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The Wolftrak is packed with equipment and features a rugged, go-anywhere design. JACK EVANS finds out what it’s like.

The pick-up segment is pretty compact these days. Volkswagen’s Amarok is due a replacement, while the Mercedes X-Class bit the dust a little while back too. The Ford Ranger – which we’re looking at today – is also set to be replaced shortly too, but while it’s still here, is it still a good rival to the likes of the Toyota Hilux and Isuzu D-Max?

Well, to find out we’ve tested it in beefed-up Wolftrak form, which brings a meaner look compared to the standard Ranger.

The Wolftrak has been designed to offer the kind of robust, rough-and-tumble design that people expect from a pick-up truck. So it comes with a standard-fit load bed protector, which means that you’re able to transport all manner of items back there without worrying that you’re going to damage the paintwork.

Photos: PA media

Plus, it’s got a range of standout features including a variety of matt black parts in areas such as the grille, skid plates and wheel lip mouldings. It also comes with 17-inch alloy wheels shod in chunky, off-road-ready tyres. Inside, there’s plenty of high-end equipment fitted as standard – but more on that later.

You might think that the Wolftrak would be kitted out with the 2.0-litre biturbo engine from the range-topping Raptor, but we’ve got a slightly less powerful – but no less robust – motor fitted here instead. It’s a 2.0-litre single turbo diesel, with 168bhp and 420Nm of torque, which on our test car was managed by a six-speed manual gearbox – though an automatic is also available.

Acceleration is adequate enough at 11.1 seconds from 0-60mph, while a top speed of 112mph is more than enough for a truck like this. There’s also selectable four-wheel-drive, while Ford says the Wolftrak is capable of carrying a 1,000kg payload and also has a 3,500kg towing capacity.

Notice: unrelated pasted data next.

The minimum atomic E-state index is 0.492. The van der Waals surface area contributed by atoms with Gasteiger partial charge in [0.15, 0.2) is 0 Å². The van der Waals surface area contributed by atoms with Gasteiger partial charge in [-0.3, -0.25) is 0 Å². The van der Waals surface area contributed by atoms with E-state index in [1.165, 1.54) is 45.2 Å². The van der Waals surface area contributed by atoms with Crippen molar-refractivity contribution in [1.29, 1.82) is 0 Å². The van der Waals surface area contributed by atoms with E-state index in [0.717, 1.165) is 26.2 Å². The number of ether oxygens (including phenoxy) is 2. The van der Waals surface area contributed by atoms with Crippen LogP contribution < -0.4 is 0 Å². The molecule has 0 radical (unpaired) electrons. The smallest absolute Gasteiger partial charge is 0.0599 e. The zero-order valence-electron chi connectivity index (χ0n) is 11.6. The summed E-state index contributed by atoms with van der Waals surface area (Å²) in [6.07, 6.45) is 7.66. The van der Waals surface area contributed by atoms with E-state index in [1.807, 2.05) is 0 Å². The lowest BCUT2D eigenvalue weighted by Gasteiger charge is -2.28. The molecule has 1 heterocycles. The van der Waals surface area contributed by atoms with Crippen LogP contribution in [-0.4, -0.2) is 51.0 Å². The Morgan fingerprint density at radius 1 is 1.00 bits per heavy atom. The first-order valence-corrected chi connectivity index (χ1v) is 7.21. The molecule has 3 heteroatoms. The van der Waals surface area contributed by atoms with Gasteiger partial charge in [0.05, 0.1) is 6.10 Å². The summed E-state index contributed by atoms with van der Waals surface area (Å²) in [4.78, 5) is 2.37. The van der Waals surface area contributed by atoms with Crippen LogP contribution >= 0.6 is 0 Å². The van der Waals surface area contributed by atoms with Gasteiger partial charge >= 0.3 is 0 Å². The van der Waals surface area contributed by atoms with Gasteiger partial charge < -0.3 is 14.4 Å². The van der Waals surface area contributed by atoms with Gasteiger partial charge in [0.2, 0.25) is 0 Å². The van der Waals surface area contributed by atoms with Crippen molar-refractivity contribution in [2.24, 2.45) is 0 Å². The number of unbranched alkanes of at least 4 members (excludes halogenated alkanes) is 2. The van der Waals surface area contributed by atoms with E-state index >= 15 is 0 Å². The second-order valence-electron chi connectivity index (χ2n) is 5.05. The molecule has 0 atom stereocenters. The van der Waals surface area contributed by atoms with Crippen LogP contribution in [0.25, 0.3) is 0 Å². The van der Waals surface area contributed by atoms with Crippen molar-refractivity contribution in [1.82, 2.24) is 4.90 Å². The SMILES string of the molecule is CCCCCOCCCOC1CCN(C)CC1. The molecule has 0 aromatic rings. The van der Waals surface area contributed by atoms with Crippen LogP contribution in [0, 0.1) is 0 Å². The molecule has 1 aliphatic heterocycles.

The Wolftrak is remarkably pleasant to drive, considering its upright positioning and reasonable rudimentary chassis. Of course, like most pick-up trucks it feels a little jittery when without a load in the bed, but on a cruise it’s reasonably quiet and refined. There’s a good deal of wind noise generated when travelling on the motorway, but this is to be expected by a vehicle of this type.

The engine might not look all that powerful on paper, either, but it’s got a decent enough amount of shove while those deep torque reserves mean that there’s always power on hand should you require it. The engine noise piped into the cabin even has a good sound to it.

Though the six-speed manual is a little vague in its operation, it’s quite light and simple to use. The only real issue is the Ranger’s size, which does come into play when trying to navigate a busy parking area – though you’ll be aware of this when you sign up for a pick-up truck.

The Wolftrak takes the Ranger’s already commanding looks and takes them one step further. With its variety of matte black elements, it definitely has an undercover, almost menacing appeal while the large wheels and tyres give some indication of the kind of terrain it can tackle.

You do get some Wolftrak badging but it’s reasonably subtle and doesn’t scream quite as hard as the Raptor, which is emblazoned with badges and logos across its entire body. If you’re after a truck with plenty of presence but without too many extras, then the Wolftrak will no doubt prove appealing.

This isn’t some agricultural pick-up truck. With its variety of leather-wrapped elements and eight-inch touchscreen, the cabin of the Wildtrak feels decidedly upmarket. You can only specify it as a double cab, too, which does mean that it’s the best option if you’re looking to take passengers with you. Our truck didn’t come with a cover over the top of the load bay, so this meant that we had to transport belongings and items in the back of the truck, which doesn’t feel the most secure. A cover for the load bed would easily remedy this, mind you.

You get a nice elevated view of the road ahead too, of course, while the seats themselves have four-way adjustment so you can get into a pretty good position. They’re comfortable and well-padded, too.

As we’ve already highlighted, there’s an eight-inch infotainment system included as standard on the Wolftrak and it’s running Ford’s Sync 2.5 system which, though not the very latest that the firm offers, is decent enough in its operation and includes Apple CarPlay, so it’s easy to integrate your phone via a USB cable.

Elsewhere, we’ve got a six-speaker sound system and Ford’s clever Pass Connect technology, which allows you to remotely connect to the Ranger via a smartphone app. Through this, you can check to see if it’s locked and even be alerted if an intruder tries to gain access to the vehicle.

The Wolftrak feels like a fittingly rounded version to celebrate the ending of this generation of Ranger. With its extensive standard equipment and robust build quality, it feels like a showcase of why this truck has proved so immensely popular – and leaves us with a high level of expectation of the new one.

Should you consider it anyway? Absolutely. If you’re after a pick-up that tows, carries and goes off-road without any real fuss, then the Ranger Wolftrak is still a great choice.

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